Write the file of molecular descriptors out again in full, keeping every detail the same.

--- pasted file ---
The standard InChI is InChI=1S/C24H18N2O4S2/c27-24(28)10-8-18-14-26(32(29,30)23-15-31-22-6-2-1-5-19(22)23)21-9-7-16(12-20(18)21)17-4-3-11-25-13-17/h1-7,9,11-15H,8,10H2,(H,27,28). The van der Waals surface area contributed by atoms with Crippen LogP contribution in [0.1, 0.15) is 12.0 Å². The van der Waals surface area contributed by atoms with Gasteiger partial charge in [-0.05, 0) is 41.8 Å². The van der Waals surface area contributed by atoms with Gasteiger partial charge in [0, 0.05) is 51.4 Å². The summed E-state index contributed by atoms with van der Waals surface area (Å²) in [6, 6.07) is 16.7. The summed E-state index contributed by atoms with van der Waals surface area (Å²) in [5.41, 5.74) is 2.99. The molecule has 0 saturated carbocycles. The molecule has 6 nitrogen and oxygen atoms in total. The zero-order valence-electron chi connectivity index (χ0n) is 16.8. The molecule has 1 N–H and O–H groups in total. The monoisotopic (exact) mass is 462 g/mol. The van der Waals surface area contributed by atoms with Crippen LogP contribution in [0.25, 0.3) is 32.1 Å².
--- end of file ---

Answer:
The standard InChI is InChI=1S/C24H18N2O4S2/c27-24(28)10-8-18-14-26(32(29,30)23-15-31-22-6-2-1-5-19(22)23)21-9-7-16(12-20(18)21)17-4-3-11-25-13-17/h1-7,9,11-15H,8,10H2,(H,27,28). The van der Waals surface area contributed by atoms with Crippen LogP contribution in [0.1, 0.15) is 12.0 Å². The van der Waals surface area contributed by atoms with Gasteiger partial charge in [-0.05, 0) is 41.8 Å². The van der Waals surface area contributed by atoms with Gasteiger partial charge in [0, 0.05) is 51.4 Å². The summed E-state index contributed by atoms with van der Waals surface area (Å²) in [6, 6.07) is 16.7. The summed E-state index contributed by atoms with van der Waals surface area (Å²) in [5.41, 5.74) is 2.99. The molecule has 0 saturated carbocycles. The molecule has 6 nitrogen and oxygen atoms in total. The zero-order valence-electron chi connectivity index (χ0n) is 16.8. The molecule has 1 N–H and O–H groups in total. The monoisotopic (exact) mass is 462 g/mol. The van der Waals surface area contributed by atoms with Crippen LogP contribution in [0.25, 0.3) is 32.1 Å².